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Author Topic: Use code XBT, not BTC for bitcoins  (Read 8848 times)
Peter Lambert
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July 15, 2011, 01:13:03 PM
 #1

The ISO 4217 currency codes are an international standard way to refer to currencies. They consist of three letters, written all caps. For currencies issued by nations, the first two letters are a code for the country, and the third letter represents the currency issued. Example national currencies are the USD (United States, Dollar), GBP (Great Britain, Pound), or JPY (Japan, Yen). Non-national currencies are designated by an X (no nation) followed by a two letter code. This can be precious metals, such as XAG (Silver), XAU (Gold), or XPT (Platinum). It can also be international currencies, such as XAF (African Francs), or XCD (East Caribbean Dollars).

Many people have been using the code BTC for bitcoins, which is clearly wrong. There exists a currency BTN (Bhutan, Ngultrum); BT is the country code for Bhutan. BTC, by the code rules, stands for Bhutan Colones, or Bhutan Crunchies, or Bhutan Calafragilistics. BTC is not Bitcoins.

The rules are pretty clear. Bitcoins are not issued by a nation state, so the code should start with X. BitCoins is comprised of two words, so we can abbreviate that BC. So we should use, and ask for international recognition of, XBC. XBC = (Non-national currency) BitCoins.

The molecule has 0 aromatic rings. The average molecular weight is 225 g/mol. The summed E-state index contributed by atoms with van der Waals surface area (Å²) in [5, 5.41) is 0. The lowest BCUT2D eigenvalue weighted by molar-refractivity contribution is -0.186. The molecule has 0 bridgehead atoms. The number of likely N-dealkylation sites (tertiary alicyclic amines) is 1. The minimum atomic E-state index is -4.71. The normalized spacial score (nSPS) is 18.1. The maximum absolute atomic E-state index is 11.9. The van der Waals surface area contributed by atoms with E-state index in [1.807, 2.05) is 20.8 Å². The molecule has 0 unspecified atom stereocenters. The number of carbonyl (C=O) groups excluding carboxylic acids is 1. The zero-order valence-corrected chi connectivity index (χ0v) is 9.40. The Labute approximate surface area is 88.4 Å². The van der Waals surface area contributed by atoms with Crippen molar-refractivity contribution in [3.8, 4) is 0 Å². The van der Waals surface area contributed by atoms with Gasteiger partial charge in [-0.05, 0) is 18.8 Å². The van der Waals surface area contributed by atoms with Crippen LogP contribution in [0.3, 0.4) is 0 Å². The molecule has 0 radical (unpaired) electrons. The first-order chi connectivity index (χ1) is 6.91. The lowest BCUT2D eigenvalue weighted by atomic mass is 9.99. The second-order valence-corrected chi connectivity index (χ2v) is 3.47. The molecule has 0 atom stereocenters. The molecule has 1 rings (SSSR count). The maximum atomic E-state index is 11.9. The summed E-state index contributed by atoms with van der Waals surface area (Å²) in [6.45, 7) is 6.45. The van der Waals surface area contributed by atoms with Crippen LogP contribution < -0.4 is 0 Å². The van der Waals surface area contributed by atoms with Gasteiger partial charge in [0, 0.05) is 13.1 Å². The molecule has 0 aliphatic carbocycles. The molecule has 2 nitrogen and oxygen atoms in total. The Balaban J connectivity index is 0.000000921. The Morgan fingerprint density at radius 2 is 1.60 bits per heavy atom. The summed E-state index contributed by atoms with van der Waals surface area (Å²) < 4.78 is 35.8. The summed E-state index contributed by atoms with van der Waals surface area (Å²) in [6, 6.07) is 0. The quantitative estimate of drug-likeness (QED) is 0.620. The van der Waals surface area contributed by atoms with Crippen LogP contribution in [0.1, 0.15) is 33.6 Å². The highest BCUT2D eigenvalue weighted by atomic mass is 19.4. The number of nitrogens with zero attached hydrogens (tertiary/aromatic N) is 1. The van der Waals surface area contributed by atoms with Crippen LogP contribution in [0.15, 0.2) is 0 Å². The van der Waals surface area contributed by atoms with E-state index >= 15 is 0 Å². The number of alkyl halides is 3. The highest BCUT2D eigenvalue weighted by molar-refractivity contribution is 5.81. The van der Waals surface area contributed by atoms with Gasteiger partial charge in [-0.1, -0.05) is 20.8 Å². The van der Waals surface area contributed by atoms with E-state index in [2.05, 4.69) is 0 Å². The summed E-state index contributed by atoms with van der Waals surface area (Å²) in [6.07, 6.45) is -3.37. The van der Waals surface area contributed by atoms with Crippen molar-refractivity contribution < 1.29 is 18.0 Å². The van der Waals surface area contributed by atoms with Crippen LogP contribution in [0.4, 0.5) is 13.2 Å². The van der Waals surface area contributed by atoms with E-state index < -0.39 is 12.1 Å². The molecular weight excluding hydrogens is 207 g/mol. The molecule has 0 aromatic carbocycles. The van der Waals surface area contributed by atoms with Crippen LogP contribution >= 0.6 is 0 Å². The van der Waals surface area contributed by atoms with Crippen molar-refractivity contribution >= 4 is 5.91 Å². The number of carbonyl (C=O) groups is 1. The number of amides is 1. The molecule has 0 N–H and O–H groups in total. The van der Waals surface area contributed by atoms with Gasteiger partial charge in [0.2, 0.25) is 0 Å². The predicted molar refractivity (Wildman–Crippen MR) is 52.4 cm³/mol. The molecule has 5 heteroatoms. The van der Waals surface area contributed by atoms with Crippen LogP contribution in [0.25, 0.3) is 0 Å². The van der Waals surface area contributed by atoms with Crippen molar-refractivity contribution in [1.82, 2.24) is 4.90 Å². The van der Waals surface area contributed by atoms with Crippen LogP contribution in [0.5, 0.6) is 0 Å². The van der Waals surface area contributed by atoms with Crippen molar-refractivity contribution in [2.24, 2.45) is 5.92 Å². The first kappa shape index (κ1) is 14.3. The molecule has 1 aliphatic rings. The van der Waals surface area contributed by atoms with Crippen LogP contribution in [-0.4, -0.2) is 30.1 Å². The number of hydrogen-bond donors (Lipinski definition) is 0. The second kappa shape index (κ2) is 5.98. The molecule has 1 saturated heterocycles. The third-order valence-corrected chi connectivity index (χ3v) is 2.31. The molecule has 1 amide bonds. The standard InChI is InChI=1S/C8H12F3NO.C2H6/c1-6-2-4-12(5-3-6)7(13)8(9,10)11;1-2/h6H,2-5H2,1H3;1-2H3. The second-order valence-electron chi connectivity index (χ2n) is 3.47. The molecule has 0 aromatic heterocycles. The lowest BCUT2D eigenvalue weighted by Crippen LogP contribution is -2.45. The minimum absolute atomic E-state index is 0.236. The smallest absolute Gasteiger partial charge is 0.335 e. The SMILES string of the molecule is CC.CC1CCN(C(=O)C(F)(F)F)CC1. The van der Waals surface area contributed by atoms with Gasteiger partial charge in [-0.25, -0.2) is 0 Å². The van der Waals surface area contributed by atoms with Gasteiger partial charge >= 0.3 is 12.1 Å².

This code is for use anywhere the official international codes are used. Exchanges should adopt this code immediately, and stop using BTC. For example, "The current exchange rate is 14.15 USD/XBC." Or "Please send payment of 456.78978466 XBC to the following address."

That being said, in an informal setting you can still use the abbreviation "btc" or "Btc" (lower case, to avoid confusion). I realize this is an uphill battle for implementation since the incorrect use of BTC is spread through the entire bitcoin community, but we need to change this NOW while the community is still small rather than later.

If bitcoins do well, in the future we may have very small prices for items and people will want to use millibitcoins or microbitcoins for convenience. (Reminder: 1 satoshi is 0.01 microbitcoin.) I propose using the terms mBC for millibitcoins and µBC for microbitcoins (use uBC if you can't type µ (mu)).

IN SUMMARY: Everybody, please stop using the abbreviation BTC and pretending it is a good international abbreviation, and start using XBC to refer to bitcoins.

EDIT: As was pointed out later in the thread, XBC is already claimed, so I am supporting XBT instead.

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elggawf
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July 15, 2011, 01:18:51 PM
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All that research and you didn't already figure out that XBC is already used....

^_^
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July 15, 2011, 01:23:36 PM
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All that research and you didn't already figure out that XBC is already used....

is it? I couldn't find it on the ISO 4217 code list

edit, nm some obsolete European thing used it

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July 15, 2011, 01:24:51 PM